Australia's Interest rate Decision-day is this Thursday, 6 April. What will the RBA do with the rate, you ask? The consensus is that the rate will remain at 0.1%.
Inflation in Aussie is trending upwards, recovering from 2020 lockdowns, but was sitting at sub-1% last time I checked. The interest rate will most certainly not increase with inflation so low and lockdowns ongoing (Brisbane just completed a snap three-day lockdown last week).
RBA governor Philip Lowe has previously noted that 0.25% was the lower bound with which the bank was comfortable and thought effective. But unprecedented times called for unprecedented measures, and here we are, at 0.1%. In the upcoming announcement, could Mr. Lowe again revise the bank's position on what is an effective rate, and scramble to lower the rate again? Is there any point in going to 0.075% or lower?
Rather than touch the interest rate, my best guess is that the RBA will increase the spending for asset purchases to AU$300 billion, up from the current AU$200 billion.
As we move closer to the RBA's interest rate decision, a question I have is whether the market has priced in a potential increase in the RBA quantitative easing budget?
Let us take a look at some AUD pairs and the movements over the past few months for good measure.
The AUD has weakened against the USD over the past few months. Some significant bearish candles occurred in late February to middle-March, leading into a price consolation in the range US$0.760. The big bearish tail that was rejected on April 1 possibly indicates there is some selling pressure lying dormant. The Interest rate announcement on Thursday might be a catalyst to provoke the AUD sellers again.
The AUD has strengthened against the EUR all year. In March, indecision was rife in the pair, with bullish EUR sentiment testing higher prices against the AUD but not finding much support. Instead, the AUD claimed ground incrementally until late March, where some gains were erased with a reversal. By the end of last week’s trading, bullish EUR sentiment built some momentum but pushed too hard by the 31st. The AUD settled at 1.54425 per EUR after pulling back a touch with a nicely balanced candle last week.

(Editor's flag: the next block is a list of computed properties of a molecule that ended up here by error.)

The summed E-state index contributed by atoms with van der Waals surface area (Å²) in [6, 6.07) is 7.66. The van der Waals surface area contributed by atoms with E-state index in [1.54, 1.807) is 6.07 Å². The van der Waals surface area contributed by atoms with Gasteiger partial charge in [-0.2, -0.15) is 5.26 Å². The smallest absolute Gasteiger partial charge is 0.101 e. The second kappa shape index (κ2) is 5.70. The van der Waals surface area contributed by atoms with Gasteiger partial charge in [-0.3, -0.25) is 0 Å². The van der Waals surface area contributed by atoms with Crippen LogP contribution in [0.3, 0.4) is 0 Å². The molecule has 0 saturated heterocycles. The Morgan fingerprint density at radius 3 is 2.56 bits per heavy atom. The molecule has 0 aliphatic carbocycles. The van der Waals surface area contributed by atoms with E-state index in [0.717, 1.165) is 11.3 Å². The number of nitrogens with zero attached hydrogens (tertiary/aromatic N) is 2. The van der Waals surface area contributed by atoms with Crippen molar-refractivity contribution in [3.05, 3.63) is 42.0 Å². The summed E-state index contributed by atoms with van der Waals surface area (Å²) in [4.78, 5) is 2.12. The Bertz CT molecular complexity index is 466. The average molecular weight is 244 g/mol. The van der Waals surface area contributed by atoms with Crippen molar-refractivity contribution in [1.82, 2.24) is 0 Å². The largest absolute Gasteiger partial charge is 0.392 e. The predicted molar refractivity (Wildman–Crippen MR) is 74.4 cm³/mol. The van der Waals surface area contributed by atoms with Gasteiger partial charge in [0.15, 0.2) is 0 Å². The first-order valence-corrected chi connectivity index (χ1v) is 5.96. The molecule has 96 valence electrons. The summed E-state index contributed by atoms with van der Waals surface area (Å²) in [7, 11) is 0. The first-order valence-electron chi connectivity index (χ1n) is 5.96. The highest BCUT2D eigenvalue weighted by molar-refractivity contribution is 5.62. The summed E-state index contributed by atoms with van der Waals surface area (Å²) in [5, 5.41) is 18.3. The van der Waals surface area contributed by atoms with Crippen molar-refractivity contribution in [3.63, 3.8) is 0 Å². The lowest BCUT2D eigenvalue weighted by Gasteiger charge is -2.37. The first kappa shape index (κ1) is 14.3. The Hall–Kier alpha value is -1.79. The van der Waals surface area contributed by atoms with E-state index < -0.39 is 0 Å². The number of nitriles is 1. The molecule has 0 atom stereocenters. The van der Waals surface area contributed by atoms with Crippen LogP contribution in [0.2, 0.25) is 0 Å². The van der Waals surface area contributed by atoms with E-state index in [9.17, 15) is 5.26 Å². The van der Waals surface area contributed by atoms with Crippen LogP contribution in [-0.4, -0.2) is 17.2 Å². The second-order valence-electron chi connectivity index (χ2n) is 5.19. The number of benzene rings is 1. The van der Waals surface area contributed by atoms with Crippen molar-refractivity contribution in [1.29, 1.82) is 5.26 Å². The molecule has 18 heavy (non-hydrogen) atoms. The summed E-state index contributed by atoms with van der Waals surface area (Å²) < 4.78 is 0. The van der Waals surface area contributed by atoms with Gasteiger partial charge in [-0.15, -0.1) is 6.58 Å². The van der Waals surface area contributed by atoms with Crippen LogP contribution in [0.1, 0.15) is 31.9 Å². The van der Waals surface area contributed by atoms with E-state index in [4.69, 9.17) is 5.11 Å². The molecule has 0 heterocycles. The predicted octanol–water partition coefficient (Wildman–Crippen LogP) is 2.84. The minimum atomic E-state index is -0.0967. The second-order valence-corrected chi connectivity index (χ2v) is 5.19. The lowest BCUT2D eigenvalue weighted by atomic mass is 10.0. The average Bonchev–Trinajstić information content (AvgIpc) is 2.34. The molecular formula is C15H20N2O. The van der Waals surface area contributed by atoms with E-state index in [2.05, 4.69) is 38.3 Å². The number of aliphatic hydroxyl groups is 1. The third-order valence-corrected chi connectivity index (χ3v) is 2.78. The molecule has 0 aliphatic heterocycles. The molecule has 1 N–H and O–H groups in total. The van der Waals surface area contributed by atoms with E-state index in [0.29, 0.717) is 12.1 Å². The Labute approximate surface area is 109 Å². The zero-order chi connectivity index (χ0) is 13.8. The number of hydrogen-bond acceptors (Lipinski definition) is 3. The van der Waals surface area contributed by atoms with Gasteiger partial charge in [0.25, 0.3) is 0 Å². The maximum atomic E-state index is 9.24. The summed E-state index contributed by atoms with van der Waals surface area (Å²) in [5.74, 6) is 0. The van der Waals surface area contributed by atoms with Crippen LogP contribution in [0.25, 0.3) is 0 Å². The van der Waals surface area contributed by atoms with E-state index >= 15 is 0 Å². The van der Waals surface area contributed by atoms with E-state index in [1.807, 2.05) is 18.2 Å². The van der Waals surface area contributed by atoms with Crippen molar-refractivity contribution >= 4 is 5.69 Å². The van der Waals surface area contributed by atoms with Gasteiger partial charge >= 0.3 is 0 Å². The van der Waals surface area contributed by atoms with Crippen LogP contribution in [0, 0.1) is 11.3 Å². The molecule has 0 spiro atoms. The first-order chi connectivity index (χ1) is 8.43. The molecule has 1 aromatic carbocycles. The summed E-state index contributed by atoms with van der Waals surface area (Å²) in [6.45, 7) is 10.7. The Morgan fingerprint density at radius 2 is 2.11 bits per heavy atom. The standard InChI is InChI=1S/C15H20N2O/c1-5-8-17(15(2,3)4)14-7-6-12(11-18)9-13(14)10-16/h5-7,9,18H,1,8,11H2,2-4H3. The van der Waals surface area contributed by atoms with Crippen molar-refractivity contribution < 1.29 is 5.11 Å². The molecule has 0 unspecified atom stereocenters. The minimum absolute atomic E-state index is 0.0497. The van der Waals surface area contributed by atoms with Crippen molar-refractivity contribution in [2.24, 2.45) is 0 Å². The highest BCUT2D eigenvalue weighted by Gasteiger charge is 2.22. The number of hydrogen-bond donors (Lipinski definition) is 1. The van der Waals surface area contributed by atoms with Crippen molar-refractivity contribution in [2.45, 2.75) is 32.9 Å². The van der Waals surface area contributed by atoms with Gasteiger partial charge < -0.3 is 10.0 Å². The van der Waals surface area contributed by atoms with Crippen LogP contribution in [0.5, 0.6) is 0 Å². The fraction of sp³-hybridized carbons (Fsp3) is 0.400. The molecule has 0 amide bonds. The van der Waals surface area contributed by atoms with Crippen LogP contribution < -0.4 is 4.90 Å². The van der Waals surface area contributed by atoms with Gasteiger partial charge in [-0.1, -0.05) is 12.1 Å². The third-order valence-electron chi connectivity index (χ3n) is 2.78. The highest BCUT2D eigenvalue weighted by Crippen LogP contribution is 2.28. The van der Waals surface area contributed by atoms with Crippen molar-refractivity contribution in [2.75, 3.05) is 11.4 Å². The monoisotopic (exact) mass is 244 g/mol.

As predicted by many analysts, the Reserve Bank of Australia has slashed rates from 0.25% to 0.1%, a 15-point cut. Furthermore, they've decided to buy back over $100 Billion government bonds of maturities around 5 to 10 years over the next six months.
The Australian Dollar again, the U.S dollar was down slightly at 0.44%. The ASX 200 was up around 1.88% on the announcement.
The Bank stated they believe that the "economic recovery is underway and positive GDP growth is not expected in the September quarter" despite the restrictions in Victoria. They predict that GDP growth will be around 6% over the year to June 2021.
They believe that the employment rate is expected to be high – however, it may peak at around 8%, rather than the 10% expected previously. The RBA stated that they are "committed to doing what it can to support the creation of jobs."
This is the third time this year that interest rate has been cut. From 0.75% - 0.5%, 0.5% to 0.25% and now 0.25 to 0.1%.
Treasurer Josh Frydenberg stated that many families would benefit from the rate cut may be able to and lift the country out of a recession. He references someone with a $400,000 mortgage that may save around $1,000 a year from the 0.75% - 0.1% basis point cut. With that said, interest rates are relatively low, so the benefits may be negligible to many, considering the potential further costs of re-mortgaging.
Demand for housing may increase on the rate cut, possibly helping the Australian economy boost out of the current recession caused by the Coronavirus. However, some analysts predict that the RBA's cut will not increase demand as rates are at rock bottom. ANZ" s Banking Group Ltd CEO Shayne Elliot stated that "If homeowners don't want a mortgage at 2.5%, it's not clear to me they'll want one at 2.4%."
With the lockdown forcing many Australian Citizens to stay at home, the nation's saving ratio soared to a 46-year high to almost 20%. Furthermore, there is evidence from the RBA that credit card balances are being paid off faster. These are positive factors, which may push Australia out of the recession quicker once lockdowns and the Coronavirus are in the past.
Some analysts are not convinced the RBA is not doing enough. James McIntyre, Australia economist at Bloomberg Economics, stated, "with a sluggish demand outlook and a weaker labour market justifying further policy support, it is difficult for the RBA to make a case to hold back," insinuating he believes that the RBA must do more to push Australia out of the slump.